Ex-RAF pilot sells Norton motorcycles to save his church

The owner flew sorties during the Cold War and now is planning a rescue mission of a different kind

Ex-RAF pilot sells Norton motorcycles to save his church

AN ex-RAF pilot who flew missions during the Cold War is about to sell his vintage Norton CS1 to help save his local church.

The bike is expected to fetch around £25,000 when it goes up for sale and will be the third machine he’ll have sold to help save the Stoke-sub-Hamdon church in recent times.

The owner of the bikes, Bill Southcombe, has already sold a 1932 New Imperial M 32 and a 1936 Norton ES2 in his personal bid to help raise £100,000 needed.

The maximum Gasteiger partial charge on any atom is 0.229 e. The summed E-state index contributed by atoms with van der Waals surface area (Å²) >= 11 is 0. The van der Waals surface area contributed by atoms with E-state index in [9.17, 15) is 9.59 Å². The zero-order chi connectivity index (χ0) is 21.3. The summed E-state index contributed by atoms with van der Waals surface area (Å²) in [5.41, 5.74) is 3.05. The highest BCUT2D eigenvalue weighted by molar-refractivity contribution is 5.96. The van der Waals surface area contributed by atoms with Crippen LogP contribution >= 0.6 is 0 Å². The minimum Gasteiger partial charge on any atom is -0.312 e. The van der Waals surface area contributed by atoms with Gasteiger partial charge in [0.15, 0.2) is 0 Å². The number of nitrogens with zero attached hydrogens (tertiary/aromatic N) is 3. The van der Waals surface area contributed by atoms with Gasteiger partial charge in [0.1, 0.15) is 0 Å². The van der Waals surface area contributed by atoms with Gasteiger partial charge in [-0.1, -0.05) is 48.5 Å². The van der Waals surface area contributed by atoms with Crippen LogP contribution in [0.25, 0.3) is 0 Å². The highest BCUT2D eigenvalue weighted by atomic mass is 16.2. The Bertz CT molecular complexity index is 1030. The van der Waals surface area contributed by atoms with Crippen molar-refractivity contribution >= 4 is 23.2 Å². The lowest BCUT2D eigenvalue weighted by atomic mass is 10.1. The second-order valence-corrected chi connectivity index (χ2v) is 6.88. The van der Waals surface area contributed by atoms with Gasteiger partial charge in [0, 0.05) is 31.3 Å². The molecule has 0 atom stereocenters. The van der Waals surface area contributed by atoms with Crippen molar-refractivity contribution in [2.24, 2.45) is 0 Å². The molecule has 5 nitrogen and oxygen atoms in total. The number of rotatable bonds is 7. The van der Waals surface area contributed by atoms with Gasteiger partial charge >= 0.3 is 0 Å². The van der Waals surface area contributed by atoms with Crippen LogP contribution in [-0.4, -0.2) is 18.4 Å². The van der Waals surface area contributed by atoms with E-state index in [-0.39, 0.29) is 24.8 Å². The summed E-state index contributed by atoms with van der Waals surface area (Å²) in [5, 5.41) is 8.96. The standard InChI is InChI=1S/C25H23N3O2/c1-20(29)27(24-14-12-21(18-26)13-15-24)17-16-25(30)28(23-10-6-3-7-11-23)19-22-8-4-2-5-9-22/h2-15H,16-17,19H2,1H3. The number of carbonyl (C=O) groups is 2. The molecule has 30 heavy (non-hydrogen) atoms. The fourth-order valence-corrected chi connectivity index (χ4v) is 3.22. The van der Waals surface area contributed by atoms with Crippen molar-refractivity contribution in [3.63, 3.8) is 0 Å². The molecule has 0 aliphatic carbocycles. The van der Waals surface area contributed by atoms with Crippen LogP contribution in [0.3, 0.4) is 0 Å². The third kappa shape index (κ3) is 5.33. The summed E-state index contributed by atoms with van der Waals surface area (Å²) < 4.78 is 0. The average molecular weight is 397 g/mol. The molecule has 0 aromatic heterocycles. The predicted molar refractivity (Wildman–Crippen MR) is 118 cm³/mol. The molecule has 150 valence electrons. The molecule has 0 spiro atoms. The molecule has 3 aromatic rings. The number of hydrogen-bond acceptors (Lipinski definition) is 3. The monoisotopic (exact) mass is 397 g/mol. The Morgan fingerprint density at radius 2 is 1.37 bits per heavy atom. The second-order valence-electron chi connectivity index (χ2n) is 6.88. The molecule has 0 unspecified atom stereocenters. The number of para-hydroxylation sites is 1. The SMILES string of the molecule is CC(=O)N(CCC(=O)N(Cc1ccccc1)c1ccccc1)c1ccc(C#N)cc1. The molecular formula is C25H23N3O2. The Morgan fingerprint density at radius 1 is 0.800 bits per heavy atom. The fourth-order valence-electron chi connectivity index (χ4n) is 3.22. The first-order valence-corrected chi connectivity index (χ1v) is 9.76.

As well as a wartime pilot, Mr Southcombe is also a former Isle of Man TT racer, competing at the vent between 1965 and 1968.

To bike fans, it may seem strange to sell such a stunning and sought after collection of bikes, although Mr Southcombe does have an ulterior motive for parting with his pride and joy as the church he wishes to save was built by one of his ancestors.

Speaking to the BBC, he said:

“The church is beautiful, it really is … As a villager, I was unwilling to see this project fail.

“I am sad to be selling the bikes, but they're not doing much good in the garage.”

At the height of the Cold War, Mr Southcombe flew missions in Vulcan bombers and Phantom fighter jets, patrolling UK airspace to ensure Soviet aircraft were kept out.

“When I was at Leuchars I remember in one month in 1969 our squadron intercepted 79 Russian aircraft, we were up and down the whole time," he said.

“We had to get in very close because the security services wanted to know all about their aircraft.”